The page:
So, About That One Sentence Description…

I keep running into folks who say, “You need to start with a sentence — preferably 25 words or less — that sums up your book.” Unless I’m going to write, “Boy meets girl, stuff happens, they live happily ever after,” I don’t think that’s going to work for me.

The idea is brilliant; you boil your story down to its essential elements and communicate that to the listener, who will hopefully be intrigued enough to ask for a full/buy the book. It is absolutely something a writer needs to do as they send their precious work out into the cold, cruel world. My argument isn’t with that. My argument is about when the writer needs to do that.

I get the idea behind writing that one sentence; it’d be great if I could sit down and define my story before I actually started writing it. Problem is, my mind doesn’t work that way. Last year, I wrote a short story (which is being released in an upcoming anthology) and my mind did provide a single sentence: “Miss Amelia P. Crisswell — Investigations with Discretion.” Told me everything I needed to know: this was a single woman in the Victorian age investigating the strange and weird. The sentence is what is on her card.

By the time I finished the story, her name was still Amelia, but she wasn’t investigating anything. In fact, she was actually in hiding from something. The sentence is still valid because it got me moving, but I’m glad I didn’t spend too much time considering it deeply or trying to carefully craft it. The more time I spent on it, the more difficult it would have been to move away from that initial idea when it started to veer wildly off course. For me, concentrating deeply on summing up my story in twenty-five words stops me from writing because until I start bashing away on the keyboard, I don’t know what this story is.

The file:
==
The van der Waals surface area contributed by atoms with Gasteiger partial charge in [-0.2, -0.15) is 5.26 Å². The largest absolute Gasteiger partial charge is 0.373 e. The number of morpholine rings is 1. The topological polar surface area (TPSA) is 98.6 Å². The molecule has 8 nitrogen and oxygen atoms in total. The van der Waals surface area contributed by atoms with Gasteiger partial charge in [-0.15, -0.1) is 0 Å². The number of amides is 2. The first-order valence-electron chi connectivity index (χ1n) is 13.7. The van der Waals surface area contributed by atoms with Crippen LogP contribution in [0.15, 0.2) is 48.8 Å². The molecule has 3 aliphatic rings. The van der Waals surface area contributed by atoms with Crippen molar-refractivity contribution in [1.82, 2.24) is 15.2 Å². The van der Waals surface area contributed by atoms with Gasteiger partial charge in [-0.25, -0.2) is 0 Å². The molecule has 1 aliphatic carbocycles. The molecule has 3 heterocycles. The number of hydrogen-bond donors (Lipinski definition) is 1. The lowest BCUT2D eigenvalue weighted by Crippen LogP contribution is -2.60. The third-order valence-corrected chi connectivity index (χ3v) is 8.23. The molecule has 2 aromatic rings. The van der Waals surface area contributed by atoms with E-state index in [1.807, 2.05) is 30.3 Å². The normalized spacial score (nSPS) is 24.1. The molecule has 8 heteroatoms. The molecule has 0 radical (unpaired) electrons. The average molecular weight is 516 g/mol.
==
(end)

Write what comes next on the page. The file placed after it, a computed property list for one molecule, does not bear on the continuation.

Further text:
I’m a fan of the writer Russell T Davies, and in his book, The Writer’s Tale, he talks at one point about being reluctant to start writing because while everything lives in his head, there are infinite possibilities. It’s when he starts making choices — turn left instead of turn right — that whole chunks of those possibilities are cut off, that the path the story takes is defined by the decisions we make as writers. Sometimes, the reluctance to cut off those choices freezes him into procrastination. That’s why I think I’ll save my one sentence until I get further along in the process; I want some of those ideas to keep on living for a little while longer as I get to know them. Besides, if I don’t have the one sentence to craft and worry over, then I’ve just removed another excuse as to why I’m not actually writing the story.

This, of course, is what works for me. Some folks may share my feelings; other may live and die by that one sentence. That’s part of this whole journey, that it is individual for each of us — and don’t let anyone tell you otherwise.